Interesting Varieties to Explore in 2019

By Catherine Winter

During the colder months, I love to daydream about what I’m going to plant once the snow melts. Sure, I have my tried-and-true favourites that I plant year after year (hello Little Marvel peas!), but I also love to go through seed catalogues to see which new, interesting varieties I can try out.

Sometimes I even get terribly daring and pick something random that I’ve never grown before, just for the sake of experimentation. (This is where you “ooOoh” along with me.)
Cultivars that do well in pots or small spaces are always appreciated, as I can experiment with them on my patio, rather than taking up valuable garden space with “iffy” newcomers.

Heirloom Varieties and New Offerings

Garden Produce.png

I like to play with different themes when planning my garden spaces. For example, I’m currently delving into Medieval and Tudor garden design, and I think it’ll be fun to incorporate some of these almost-forgotten veg and herbs into this year’s beds.

Sometimes I’ll even do themed colour gardens, like a bed that’s full of purple vegetables, herbs, and flowers.

With all the seeds available today, you can try out plants that were popular in ancient Rome, treasured by Czars, or fussed over by Edwardians. Or you can fill your garden with items in your favourite hues, and celebrate the amazing diversity that’s available.

Duplex Russian Giant Scorzonera

scorzonera, black salsify

Also called “black salsify”, this root vegetable tastes a bit like oysters, and was treasured from the Medieval period through to the mid Victorian era. I don’t know why it fell out of favour, but I’m going to try it out this year!
Since this is a Russian variety, it’ll thrive well in cooler growing zones.
Seeds are available here.

Purple Succotash Beans

succotash beans

Beans are must-haves for pretty much every garden, and Baker Creek has a lovely heirloom bean for 2019 that I’m aching to try. From the website:
“[The] Succotash Bean is a rare, ancient bean from the Narragansett Indian tribe of Rhode Island and grown in southern New England.”

Apparently it does really well in colder, northern climates and is ideal for Three Sisters permaculture guild gardens.
Get seeds here.

Red Warty Thing Squash

red warty thing squash

I’d like to grow this solely because of its name, honestly. Apparently introduced into Massachusetts in the 1890s, this orange-fleshed squash is as delicious as it is ideal for scaring passersby.
Seeds available here.

Crystal Apple Cucumber

crystal apple cucumber

Just about the same size as a small apple, these teensy cucumbers from southern China are only 3″ in diameter! They’re mild and crunchy, and the skin is so thin, you don’t even need to peel them. This heirloom variety was brought to North America from Australia in the 1930s, and are still quite rare here.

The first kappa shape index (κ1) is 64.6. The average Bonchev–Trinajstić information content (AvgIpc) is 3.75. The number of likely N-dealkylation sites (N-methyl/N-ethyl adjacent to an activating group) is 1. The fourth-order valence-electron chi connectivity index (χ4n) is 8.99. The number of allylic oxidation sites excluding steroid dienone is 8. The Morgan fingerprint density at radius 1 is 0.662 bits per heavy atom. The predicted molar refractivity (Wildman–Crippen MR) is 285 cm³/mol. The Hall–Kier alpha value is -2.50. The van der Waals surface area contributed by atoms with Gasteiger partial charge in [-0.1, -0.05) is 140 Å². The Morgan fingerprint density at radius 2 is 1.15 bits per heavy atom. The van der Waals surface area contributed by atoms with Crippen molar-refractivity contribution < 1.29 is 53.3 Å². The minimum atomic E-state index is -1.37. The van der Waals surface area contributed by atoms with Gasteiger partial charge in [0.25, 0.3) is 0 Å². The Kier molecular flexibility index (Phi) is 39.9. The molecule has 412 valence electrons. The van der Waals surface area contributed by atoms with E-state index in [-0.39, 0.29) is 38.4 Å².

Buy seeds here.

Orach (Mountain Spinach)


Are you familiar with orach? This heirloom plant is a member of the Amaranth family. This makes it a relative to goosefoot/lamb’s quarters, Good King Henry, and quinoa.
It can be eaten raw or cooked, and is packed with vitamin C and iron. This variety was first documented in North Carolina, in 1714. How’s that for heirloom?
Get seeds here.

Micro Tom Tomatoes

micro tom tomatoes

Now, I have to admit that I “squeeed” aloud when I saw this new mini tomato variety. Wouldn’t these be absolutely perfect for window boxes or hanging planters? It’s a great option for urban gardeners, or those who only have a bit of garden space to play with.
Buy seeds here.

Green Mountain Winter Celtuce


Since I live in zone 4b, I’m always looking for varieties that thrive in cold weather. I’ve never even heard of celtuce before, but this plant—which apparently tastes like a cross between celery root and water chestnut—sounds like something I need to grow!
Seeds are available here.

Tommy Apple Melons

tommy melon

This is apparently a lovely little cantaloupe that’s been cultivated by a very nice man named Tommy. He lives in Oregon, and has been refining the variety through careful selective breeding over the past 50 years. It’s not an ancient melon, but it certainly sounds gorgeous nonetheless.
Get Seeds Here.

Mongolian Giant Sunflowers

mongolian giant sunflowers

What’s better than a wall of beautiful sunflowers? A wall of ENORMOUS sunflowers, with blooms the size of spare tires. This Mongolian variety is grown for its meaty, delicious seeds, which are around 1″ long on average. The birds will appreciate these seeds as much as you will.
Buy seeds here.

These are just a few of the new varieties that I’m eyeing for my 2019 garden. Which have caught your eye? Let us know!


Images © Baker Creek, Heritage Harvest Seeds, High Mowing Organic Seeds, and West Coast Seeds


3 thoughts on “Interesting Varieties to Explore in 2019

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